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For simple intra-warp thread divergence in CUDA, what I know is that SM selects a re-convergence point (PC address), and executes instructions in both/multiple paths while disabling effects of execution for the threads that haven't taken the path.
For example, in below piece of code:

if( threadIdx.x < 16 ) {
    A:
    // do something.
} else {
    B:
    // do something else.
}
C:
// rest of code.

C is the re-convergence point, warp scheduler schedules instructions at both A and B, while disabling instructions at A for upper half-warp and disabling instructions at B for lower half-warp. When it reaches C, instructions will be enabled for all the threads inside the warp.

My question is will SM be able to handle the code including the goto instruction properly like above? Or there's no guarantee that chosen re-convergence point is the optimum?
For instance, if I have below control flow in my CUDA code implemented using goto

A:
// some code here.
B:
// some code here too.
if( threadIdx.x < 16 ) {
    C:
    // do something.
    goto A;
}
// do something else.
goto B;

will SM be smart enough to decide B as the re-convergence point for intra-warp divergence caused by if instruction?

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5  
In general, goto is unstructured control flow that interferes with many compiler optimizations, regardless of platform. The CUDA C compiler should handle code with goto in a functionally correct way, but performance may be suboptimal. Part of the suboptimality may be the placement of convergence points. You can examine the convergence points in the generated machine code (SASS) with cuobjdump --dump-sass. An SSY instruction records a convergence points, and a .S suffix on an instruction indicates that control is transferred to the last recorded convergence point. –  njuffa May 30 at 1:59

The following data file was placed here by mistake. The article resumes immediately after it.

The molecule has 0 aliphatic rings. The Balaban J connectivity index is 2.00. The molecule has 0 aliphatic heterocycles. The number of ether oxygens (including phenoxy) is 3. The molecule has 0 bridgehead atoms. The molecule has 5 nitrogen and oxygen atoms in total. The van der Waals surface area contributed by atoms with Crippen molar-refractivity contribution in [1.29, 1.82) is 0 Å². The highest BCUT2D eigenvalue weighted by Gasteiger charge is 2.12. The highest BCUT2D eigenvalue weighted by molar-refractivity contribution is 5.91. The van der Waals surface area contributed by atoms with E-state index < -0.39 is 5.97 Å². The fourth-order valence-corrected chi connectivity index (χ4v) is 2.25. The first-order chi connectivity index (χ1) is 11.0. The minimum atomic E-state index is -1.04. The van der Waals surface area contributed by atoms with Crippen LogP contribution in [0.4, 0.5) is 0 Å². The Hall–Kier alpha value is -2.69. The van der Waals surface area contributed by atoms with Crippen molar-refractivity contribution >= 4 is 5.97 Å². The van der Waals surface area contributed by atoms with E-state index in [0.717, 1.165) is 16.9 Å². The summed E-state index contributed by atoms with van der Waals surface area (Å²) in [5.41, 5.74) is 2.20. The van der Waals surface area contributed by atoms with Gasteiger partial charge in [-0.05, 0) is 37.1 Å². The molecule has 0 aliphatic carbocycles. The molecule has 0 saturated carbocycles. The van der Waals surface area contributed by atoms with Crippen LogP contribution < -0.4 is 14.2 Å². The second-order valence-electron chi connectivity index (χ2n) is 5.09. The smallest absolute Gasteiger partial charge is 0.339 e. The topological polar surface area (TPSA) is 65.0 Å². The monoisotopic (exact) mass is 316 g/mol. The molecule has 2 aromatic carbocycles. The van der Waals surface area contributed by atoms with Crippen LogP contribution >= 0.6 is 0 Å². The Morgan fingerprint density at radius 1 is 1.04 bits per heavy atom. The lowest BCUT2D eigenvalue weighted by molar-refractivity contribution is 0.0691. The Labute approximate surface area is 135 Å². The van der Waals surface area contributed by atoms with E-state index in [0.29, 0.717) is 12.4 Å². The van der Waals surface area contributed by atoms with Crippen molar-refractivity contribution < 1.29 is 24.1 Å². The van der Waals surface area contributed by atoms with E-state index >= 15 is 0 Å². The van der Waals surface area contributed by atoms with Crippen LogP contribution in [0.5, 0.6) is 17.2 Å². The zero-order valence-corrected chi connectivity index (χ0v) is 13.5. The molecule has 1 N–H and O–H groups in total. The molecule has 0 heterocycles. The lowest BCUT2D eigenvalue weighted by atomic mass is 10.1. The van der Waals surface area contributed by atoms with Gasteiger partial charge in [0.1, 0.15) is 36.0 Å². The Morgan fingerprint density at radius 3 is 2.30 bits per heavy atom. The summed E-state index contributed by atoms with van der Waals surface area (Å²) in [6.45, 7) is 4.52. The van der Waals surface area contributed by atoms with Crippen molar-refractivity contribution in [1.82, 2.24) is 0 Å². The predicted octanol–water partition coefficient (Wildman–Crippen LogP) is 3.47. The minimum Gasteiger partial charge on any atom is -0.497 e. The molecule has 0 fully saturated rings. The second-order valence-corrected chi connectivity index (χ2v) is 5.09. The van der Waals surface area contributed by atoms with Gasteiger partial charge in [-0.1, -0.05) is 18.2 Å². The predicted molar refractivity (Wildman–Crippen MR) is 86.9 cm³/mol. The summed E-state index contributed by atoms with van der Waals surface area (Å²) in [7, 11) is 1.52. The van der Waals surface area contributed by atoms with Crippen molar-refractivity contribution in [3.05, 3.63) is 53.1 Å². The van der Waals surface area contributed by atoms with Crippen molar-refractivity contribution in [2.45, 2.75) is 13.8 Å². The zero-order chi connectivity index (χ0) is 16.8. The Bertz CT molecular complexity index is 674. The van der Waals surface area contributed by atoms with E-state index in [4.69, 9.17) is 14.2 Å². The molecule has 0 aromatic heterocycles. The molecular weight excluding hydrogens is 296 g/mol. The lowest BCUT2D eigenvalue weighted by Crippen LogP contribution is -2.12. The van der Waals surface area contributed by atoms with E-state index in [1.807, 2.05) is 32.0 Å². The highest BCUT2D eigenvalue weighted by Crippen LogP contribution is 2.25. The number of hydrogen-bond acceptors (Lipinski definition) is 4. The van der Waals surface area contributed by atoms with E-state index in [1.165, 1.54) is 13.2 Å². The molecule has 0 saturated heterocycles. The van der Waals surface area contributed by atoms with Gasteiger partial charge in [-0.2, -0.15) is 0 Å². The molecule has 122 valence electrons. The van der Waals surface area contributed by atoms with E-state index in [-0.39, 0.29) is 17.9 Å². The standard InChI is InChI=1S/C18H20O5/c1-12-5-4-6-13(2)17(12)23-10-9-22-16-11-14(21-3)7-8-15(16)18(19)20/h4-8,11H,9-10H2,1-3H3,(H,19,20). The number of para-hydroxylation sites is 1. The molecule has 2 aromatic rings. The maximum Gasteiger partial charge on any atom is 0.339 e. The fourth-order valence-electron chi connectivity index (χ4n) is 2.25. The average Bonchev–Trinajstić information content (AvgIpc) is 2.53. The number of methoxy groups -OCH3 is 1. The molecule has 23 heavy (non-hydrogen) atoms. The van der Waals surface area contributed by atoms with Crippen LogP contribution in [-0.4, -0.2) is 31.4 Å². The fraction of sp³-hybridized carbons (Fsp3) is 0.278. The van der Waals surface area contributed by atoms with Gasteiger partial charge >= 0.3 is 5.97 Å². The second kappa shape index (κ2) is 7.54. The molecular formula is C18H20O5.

@njuffa I think your comment in general and specifically the point about functional correctness (vs. "optimum", whatever that means) would serve well as an answer. I would upvote it. –  Robert Crovella May 30 at 4:00
    
I do agree that @njuffa comment answers the question. –  Farzad May 30 at 5:00
    
Thanks for the endorsement, I copied my comment into an answer (with very minor modifications). –  njuffa May 30 at 17:42

1 Answer 1

up vote 2 down vote accepted

In general, goto is unstructured control flow that interferes with many compiler optimizations, regardless of platform. The CUDA C compiler should handle code with goto in a functionally correct way, but performance may be suboptimal.

Part of that suboptimal performance may be the compiler's placement of convergence points. You can examine the convergence points in the generated machine code (SASS) with cuobjdump --dump-sass. An SSY instruction records a convergence points, and a .S suffix on an instruction indicates that control is transferred to the last recorded convergence point.

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